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The Revolution in Journalism with an Emphasis on the 1960’s and 1970’s, by Belinda Carberry


Guide Entry to 83.04.05:

This unit has been developed as part of a course that concentrates on teaching the mechanics of producing the school newspaper. This unit consists of four student activities which will be spread out over the course of the school year.

During the first marking period the students will be introduced to a brief history of the newspaper revolution in America. This history will cover the emergence of the Penny Papers, the issue of objectivity, “Yellow Journalism” and the Hearst and Pulitzer style of reporting, “New Journalism” and the writers of the 1960’s and 1970’s. The students will be required to research, in a five-to-ten-page paper, some aspect of the brief history. This paper will be a significant part of the first marking period grade.

During the second marking period the students will read several articles that exemplify the writing styles of the “New Journalists”. The students will analyze the articles to determine the journalistic form: new nonfiction journalism, alternative journalism, advocacy journalism, or precision journalism. During the third marking period the students will be required to scrutinize the content of several newspapers and magazine groups. These publications are not well known to the students, therefore the students will be required to read at least three articles from each group before selecting the journalistic form. During the fourth marking period the students will read several novels. They will read “In Cold Blood” by Truman Capote, “The Electric Kool-Aide Acid Test” by Tom Wolfe, “In The Armies of the Night” and “Why Are We In Vietnam?” by Norman Mailer and “Dispatches” by Michael Herr. All of these novels exemplify “New Journalism”. The students will be analyzing the conventional forms of journalism in these novels as well as the journalists’ creation of the novel technique and the use of words and punctuation.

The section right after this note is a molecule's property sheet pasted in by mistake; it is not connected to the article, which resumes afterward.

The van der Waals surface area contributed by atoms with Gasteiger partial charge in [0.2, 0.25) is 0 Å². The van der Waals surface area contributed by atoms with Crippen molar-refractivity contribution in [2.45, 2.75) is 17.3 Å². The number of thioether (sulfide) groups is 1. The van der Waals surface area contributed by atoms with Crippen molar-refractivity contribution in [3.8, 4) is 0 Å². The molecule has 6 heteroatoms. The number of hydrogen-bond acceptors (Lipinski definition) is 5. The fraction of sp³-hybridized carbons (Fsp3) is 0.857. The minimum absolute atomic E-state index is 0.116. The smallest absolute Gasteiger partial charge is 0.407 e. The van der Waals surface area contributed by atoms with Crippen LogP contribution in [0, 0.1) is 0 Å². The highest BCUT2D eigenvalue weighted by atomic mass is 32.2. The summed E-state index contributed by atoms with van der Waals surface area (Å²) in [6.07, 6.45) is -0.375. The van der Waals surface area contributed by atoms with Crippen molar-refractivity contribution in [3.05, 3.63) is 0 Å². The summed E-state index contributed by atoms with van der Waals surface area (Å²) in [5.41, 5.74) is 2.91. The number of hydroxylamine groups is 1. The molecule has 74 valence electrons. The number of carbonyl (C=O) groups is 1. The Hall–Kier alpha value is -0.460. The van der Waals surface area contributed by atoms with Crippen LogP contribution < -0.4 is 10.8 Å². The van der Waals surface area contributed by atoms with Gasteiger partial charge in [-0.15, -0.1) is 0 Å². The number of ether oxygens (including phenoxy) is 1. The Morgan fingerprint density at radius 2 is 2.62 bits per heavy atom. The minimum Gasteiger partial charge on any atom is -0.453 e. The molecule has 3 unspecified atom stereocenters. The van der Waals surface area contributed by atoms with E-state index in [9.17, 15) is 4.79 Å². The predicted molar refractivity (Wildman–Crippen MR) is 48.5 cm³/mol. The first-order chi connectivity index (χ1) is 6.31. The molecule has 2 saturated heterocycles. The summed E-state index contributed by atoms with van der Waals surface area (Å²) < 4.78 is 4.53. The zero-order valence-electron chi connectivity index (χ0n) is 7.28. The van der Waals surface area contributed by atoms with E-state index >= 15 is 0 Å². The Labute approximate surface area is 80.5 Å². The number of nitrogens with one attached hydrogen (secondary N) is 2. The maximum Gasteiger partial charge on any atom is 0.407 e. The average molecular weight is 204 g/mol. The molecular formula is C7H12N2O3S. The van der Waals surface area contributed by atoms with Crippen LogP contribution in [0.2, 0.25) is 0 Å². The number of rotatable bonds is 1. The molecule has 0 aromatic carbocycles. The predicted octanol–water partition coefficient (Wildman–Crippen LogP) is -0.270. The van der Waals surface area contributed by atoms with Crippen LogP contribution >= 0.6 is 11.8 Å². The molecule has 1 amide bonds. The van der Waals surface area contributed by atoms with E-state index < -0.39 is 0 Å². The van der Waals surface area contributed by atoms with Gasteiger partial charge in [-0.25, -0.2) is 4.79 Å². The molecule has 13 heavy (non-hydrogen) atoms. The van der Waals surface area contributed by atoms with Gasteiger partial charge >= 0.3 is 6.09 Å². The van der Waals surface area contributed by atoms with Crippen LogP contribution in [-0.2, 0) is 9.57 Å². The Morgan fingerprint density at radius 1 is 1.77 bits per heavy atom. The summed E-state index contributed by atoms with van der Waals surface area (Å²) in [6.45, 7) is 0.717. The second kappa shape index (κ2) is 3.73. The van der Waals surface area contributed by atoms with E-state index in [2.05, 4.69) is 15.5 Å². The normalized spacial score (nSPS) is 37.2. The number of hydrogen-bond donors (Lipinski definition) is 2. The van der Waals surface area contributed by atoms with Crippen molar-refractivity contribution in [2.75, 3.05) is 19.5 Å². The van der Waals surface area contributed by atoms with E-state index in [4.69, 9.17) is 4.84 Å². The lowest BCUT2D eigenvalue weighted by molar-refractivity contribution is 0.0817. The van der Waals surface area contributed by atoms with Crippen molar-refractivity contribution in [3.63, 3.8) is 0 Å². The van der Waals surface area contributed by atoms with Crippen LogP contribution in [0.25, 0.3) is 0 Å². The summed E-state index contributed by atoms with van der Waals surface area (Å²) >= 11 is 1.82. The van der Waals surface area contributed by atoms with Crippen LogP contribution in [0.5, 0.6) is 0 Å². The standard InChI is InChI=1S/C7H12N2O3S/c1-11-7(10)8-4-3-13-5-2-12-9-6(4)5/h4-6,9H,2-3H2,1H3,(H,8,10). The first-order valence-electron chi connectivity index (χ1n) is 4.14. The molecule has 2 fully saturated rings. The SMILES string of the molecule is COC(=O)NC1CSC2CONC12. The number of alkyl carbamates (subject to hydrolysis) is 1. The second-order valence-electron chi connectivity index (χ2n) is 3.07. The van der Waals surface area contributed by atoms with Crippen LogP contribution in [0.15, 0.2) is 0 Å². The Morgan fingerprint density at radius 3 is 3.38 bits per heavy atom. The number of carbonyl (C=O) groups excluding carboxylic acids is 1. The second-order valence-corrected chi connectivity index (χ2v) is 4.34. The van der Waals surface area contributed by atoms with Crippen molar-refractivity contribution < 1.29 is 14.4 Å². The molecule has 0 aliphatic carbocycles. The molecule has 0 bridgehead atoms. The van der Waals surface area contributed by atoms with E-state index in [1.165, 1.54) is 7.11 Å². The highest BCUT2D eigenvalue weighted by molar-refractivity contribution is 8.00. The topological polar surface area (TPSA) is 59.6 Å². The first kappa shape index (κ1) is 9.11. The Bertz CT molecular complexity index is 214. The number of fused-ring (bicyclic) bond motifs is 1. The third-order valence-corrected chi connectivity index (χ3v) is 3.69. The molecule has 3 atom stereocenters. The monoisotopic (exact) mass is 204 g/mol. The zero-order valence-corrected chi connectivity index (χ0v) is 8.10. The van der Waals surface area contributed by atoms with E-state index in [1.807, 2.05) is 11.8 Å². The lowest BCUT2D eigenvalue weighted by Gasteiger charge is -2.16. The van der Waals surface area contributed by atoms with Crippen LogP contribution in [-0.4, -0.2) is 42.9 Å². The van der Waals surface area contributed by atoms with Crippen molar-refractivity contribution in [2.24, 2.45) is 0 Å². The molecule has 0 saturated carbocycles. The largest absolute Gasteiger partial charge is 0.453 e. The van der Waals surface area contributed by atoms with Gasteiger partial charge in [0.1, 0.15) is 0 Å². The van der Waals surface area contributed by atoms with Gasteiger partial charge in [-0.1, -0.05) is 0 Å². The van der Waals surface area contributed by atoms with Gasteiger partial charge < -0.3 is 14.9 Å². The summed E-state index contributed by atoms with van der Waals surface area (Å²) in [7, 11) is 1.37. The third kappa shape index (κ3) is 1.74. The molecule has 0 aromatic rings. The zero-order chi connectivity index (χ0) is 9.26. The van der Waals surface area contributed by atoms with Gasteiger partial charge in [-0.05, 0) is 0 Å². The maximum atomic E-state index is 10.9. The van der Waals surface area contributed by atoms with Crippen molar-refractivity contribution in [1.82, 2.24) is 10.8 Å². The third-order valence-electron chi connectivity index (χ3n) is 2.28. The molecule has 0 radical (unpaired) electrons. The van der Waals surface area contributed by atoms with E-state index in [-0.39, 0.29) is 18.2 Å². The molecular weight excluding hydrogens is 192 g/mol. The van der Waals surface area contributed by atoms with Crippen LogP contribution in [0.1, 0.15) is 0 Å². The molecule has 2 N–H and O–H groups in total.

(Recommended for 11th and 12th grade Journalism)

Key Words

Journalism Sixties American History

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